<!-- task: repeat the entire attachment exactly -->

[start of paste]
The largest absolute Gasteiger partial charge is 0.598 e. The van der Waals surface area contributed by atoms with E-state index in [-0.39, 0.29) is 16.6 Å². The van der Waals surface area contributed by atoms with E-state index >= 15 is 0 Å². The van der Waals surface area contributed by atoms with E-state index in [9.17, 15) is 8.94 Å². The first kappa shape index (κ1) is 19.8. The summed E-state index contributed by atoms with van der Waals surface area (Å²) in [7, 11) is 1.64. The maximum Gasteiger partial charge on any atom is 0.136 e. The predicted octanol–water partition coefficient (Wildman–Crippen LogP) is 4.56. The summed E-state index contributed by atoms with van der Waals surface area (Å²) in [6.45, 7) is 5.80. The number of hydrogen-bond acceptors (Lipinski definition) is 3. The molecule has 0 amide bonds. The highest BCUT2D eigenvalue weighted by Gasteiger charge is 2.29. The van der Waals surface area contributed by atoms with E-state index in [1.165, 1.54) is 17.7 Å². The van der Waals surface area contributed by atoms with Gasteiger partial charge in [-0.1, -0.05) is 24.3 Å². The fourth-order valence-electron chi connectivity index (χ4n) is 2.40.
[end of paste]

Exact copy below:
The largest absolute Gasteiger partial charge is 0.598 e. The van der Waals surface area contributed by atoms with E-state index in [-0.39, 0.29) is 16.6 Å². The van der Waals surface area contributed by atoms with E-state index >= 15 is 0 Å². The van der Waals surface area contributed by atoms with E-state index in [9.17, 15) is 8.94 Å². The first kappa shape index (κ1) is 19.8. The summed E-state index contributed by atoms with van der Waals surface area (Å²) in [7, 11) is 1.64. The maximum Gasteiger partial charge on any atom is 0.136 e. The predicted octanol–water partition coefficient (Wildman–Crippen LogP) is 4.56. The summed E-state index contributed by atoms with van der Waals surface area (Å²) in [6.45, 7) is 5.80. The number of hydrogen-bond acceptors (Lipinski definition) is 3. The molecule has 0 amide bonds. The highest BCUT2D eigenvalue weighted by Gasteiger charge is 2.29. The van der Waals surface area contributed by atoms with E-state index in [1.165, 1.54) is 17.7 Å². The van der Waals surface area contributed by atoms with Gasteiger partial charge in [-0.1, -0.05) is 24.3 Å². The fourth-order valence-electron chi connectivity index (χ4n) is 2.40.